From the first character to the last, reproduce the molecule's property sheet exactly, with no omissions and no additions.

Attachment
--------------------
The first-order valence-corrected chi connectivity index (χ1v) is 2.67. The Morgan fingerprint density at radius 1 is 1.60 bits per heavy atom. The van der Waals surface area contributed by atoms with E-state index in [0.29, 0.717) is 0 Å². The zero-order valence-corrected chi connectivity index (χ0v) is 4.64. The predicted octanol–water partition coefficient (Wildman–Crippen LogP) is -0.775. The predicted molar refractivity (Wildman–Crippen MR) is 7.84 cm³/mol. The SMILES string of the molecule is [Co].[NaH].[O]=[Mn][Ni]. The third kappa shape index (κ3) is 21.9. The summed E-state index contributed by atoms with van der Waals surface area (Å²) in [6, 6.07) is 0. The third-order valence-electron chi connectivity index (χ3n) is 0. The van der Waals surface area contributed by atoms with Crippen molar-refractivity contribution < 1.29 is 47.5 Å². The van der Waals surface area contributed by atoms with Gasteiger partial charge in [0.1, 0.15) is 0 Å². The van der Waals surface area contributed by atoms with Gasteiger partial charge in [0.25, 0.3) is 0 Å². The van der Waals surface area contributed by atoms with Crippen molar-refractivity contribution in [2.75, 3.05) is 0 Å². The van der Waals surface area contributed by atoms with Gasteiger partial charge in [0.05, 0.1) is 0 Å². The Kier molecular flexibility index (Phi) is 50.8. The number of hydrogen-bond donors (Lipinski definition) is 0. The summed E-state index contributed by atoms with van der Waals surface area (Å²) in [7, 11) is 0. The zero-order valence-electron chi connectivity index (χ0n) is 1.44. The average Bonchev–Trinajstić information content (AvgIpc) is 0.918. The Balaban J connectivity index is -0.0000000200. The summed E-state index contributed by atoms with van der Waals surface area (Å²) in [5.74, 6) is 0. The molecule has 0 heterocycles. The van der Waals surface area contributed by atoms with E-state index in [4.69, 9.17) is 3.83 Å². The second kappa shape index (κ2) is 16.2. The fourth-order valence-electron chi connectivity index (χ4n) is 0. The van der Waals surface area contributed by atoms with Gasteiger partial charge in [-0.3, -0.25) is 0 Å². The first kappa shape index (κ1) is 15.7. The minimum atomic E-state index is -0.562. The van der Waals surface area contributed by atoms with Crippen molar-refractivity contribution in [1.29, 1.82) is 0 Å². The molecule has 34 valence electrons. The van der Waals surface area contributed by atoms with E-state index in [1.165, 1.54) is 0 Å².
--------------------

The first-order valence-corrected chi connectivity index (χ1v) is 2.67. The Morgan fingerprint density at radius 1 is 1.60 bits per heavy atom. The van der Waals surface area contributed by atoms with E-state index in [0.29, 0.717) is 0 Å². The zero-order valence-corrected chi connectivity index (χ0v) is 4.64. The predicted octanol–water partition coefficient (Wildman–Crippen LogP) is -0.775. The predicted molar refractivity (Wildman–Crippen MR) is 7.84 cm³/mol. The SMILES string of the molecule is [Co].[NaH].[O]=[Mn][Ni]. The third kappa shape index (κ3) is 21.9. The summed E-state index contributed by atoms with van der Waals surface area (Å²) in [6, 6.07) is 0. The third-order valence-electron chi connectivity index (χ3n) is 0. The van der Waals surface area contributed by atoms with Crippen molar-refractivity contribution < 1.29 is 47.5 Å². The van der Waals surface area contributed by atoms with Gasteiger partial charge in [0.1, 0.15) is 0 Å². The van der Waals surface area contributed by atoms with Gasteiger partial charge in [0.25, 0.3) is 0 Å². The van der Waals surface area contributed by atoms with Crippen molar-refractivity contribution in [2.75, 3.05) is 0 Å². The van der Waals surface area contributed by atoms with Gasteiger partial charge in [0.05, 0.1) is 0 Å². The Kier molecular flexibility index (Phi) is 50.8. The number of hydrogen-bond donors (Lipinski definition) is 0. The summed E-state index contributed by atoms with van der Waals surface area (Å²) in [7, 11) is 0. The zero-order valence-electron chi connectivity index (χ0n) is 1.44. The average Bonchev–Trinajstić information content (AvgIpc) is 0.918. The Balaban J connectivity index is -0.0000000200. The summed E-state index contributed by atoms with van der Waals surface area (Å²) in [5.74, 6) is 0. The molecule has 0 heterocycles. The van der Waals surface area contributed by atoms with E-state index in [4.69, 9.17) is 3.83 Å². The second kappa shape index (κ2) is 16.2. The fourth-order valence-electron chi connectivity index (χ4n) is 0. The van der Waals surface area contributed by atoms with Gasteiger partial charge in [-0.3, -0.25) is 0 Å². The first kappa shape index (κ1) is 15.7. The minimum atomic E-state index is -0.562. The van der Waals surface area contributed by atoms with Crippen molar-refractivity contribution in [1.29, 1.82) is 0 Å². The molecule has 34 valence electrons. The van der Waals surface area contributed by atoms with E-state index in [1.165, 1.54) is 0 Å².